HHS unveils plan to allow states to import drugs from Canada
Today, HHS officials announced that they are seeking public input on two broad strategies that would, for the first time, allow “safe and affordable” prescription drugs to be imported from Canada.
In July, President Donald J. Trump had verbally supported several state laws that would allow drugs to be imported from Canada. But those state laws would need the HHS’ approval before the states could begin importing drugs from Canada.
Curbing high drug prices has been a priority for the Trump administration, but experts told Healio Primary Care that the strategies are “gimmicks” that will not lead to any significant change and could possibly be illegal.
HHS ’ strategy
HHS stated that it wants public comment on:
- ways to allow state governments — potentially working with wholesalers or pharmacies — to import nonbiologics and non-IV prescription drugs from Canada as long as the medication undergoes several quality control measures, including testing to ensure that the drugs are not defective; and
- ways to allow drug manufacturers to import U.S. versions of FDA-approved drugs that are sold in other countries.
HHS said it will not accept proposals from individuals who wish to import drugs from websites that not approved by the government. HHS has not provided a cost-savings estimate based on its plan, nor have they provided a date that importation would start.
“The importation proposals we are rolling out are a historic step forward in efforts to bring down drug prices and out-of-pocket costs,” HHS Secretary Alex Azar said during a conference call with reporters. “Everything is aimed at breaking down barriers and distortions, facilitating a market that lowers prices for American consumers.”
Brett Giroir, MD, assistant secretary for health at HHS, said the proposed rule and draft guidance “will allow Americans the best opportunity to obtain lower cost drugs without playing Russian roulette with the pill bottle. We need to make absolutely sure that Americans have the safest possible drugs. We are confident that these new proposals will achieve that goal.”
No ‘meaningful impact’ on drug prices
C. Michael White, PharmD, a practicing pharmacist and professor at the University of Connecticut School of Pharmacy, told Healio Primary Care that HHS’ plan is flawed.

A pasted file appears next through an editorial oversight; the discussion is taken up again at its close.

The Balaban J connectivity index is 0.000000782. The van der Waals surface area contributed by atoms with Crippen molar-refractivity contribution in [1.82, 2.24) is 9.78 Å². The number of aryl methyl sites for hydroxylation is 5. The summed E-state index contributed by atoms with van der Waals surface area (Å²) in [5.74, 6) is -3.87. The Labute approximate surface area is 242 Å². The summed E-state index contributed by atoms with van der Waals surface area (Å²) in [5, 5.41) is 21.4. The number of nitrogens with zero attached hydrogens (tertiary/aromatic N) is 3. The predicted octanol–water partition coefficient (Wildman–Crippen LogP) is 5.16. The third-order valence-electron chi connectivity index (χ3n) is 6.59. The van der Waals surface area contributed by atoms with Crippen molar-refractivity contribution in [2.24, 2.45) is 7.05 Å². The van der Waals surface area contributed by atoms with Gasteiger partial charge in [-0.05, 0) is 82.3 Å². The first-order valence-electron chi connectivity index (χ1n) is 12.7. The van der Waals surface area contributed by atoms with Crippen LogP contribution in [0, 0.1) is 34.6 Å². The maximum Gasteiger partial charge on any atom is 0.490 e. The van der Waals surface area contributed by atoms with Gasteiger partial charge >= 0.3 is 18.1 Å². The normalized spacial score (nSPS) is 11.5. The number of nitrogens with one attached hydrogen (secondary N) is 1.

He noted that Canada and the United States do not receive same allocations of prescription drugs. A sudden surge in demand could temporarily deplete supplies in Canada. Once the supply is restored, consumers in both countries would pay higher costs for a prescription drug, he said.
Robert Freeman, PhD, a former professor of pharmacy administration at the University of Maryland's Eastern Shore campus, agreed with White, saying that the strategies would not likely have any “meaningful impact” on drug prices.
He added that the HHS plan faces an uphill battle in becoming reality.
“Writing legislation at the state level is going to be a long, drawn-out process that will be challenged every step of the way by manufacturers,” Freeman said in an interview.
“In addition, these proposals are in violation of United States patent law since the law allows the patent-holder to control, among other things, the supply chain within the United States market,” he continued. “These proposals will certainly be litigated, and although I'm not an attorney, I can't see any legal recourse to make the rule compliant.”
White said that over the long term, the U.S. would fare better if it learns from “properly working drug markets” in other countries.
“Governments in Europe and Canada negotiate lower prescription drug prices by threatening to deny access if the cost of the drug is higher than the value that will be yielded,” he explained. “Therefore, in those countries, the pharmaceutical industry has a choice to make — lose the country as a market or lower the price.”
Currently, “pharmaceutical manufacturers make a majority of their profit off the high prices in the United States and therefore, they can accept much lower profitability in other countries,” he continued. “These sweetheart deals to other countries will not continue if that means losing the profitability in the America.”
Following the lead of other countries “is a difficult thing to do since people with real needs, including people with rare diseases, will be caught in the middle,” White explained, “but if we have the courage to set this guidance and not deviate from it, the entire market will begin to right itself over time.” – by Janel Miller
Disclosures: Azar, Freeman, Giroir and White report no relevant financial disclosures.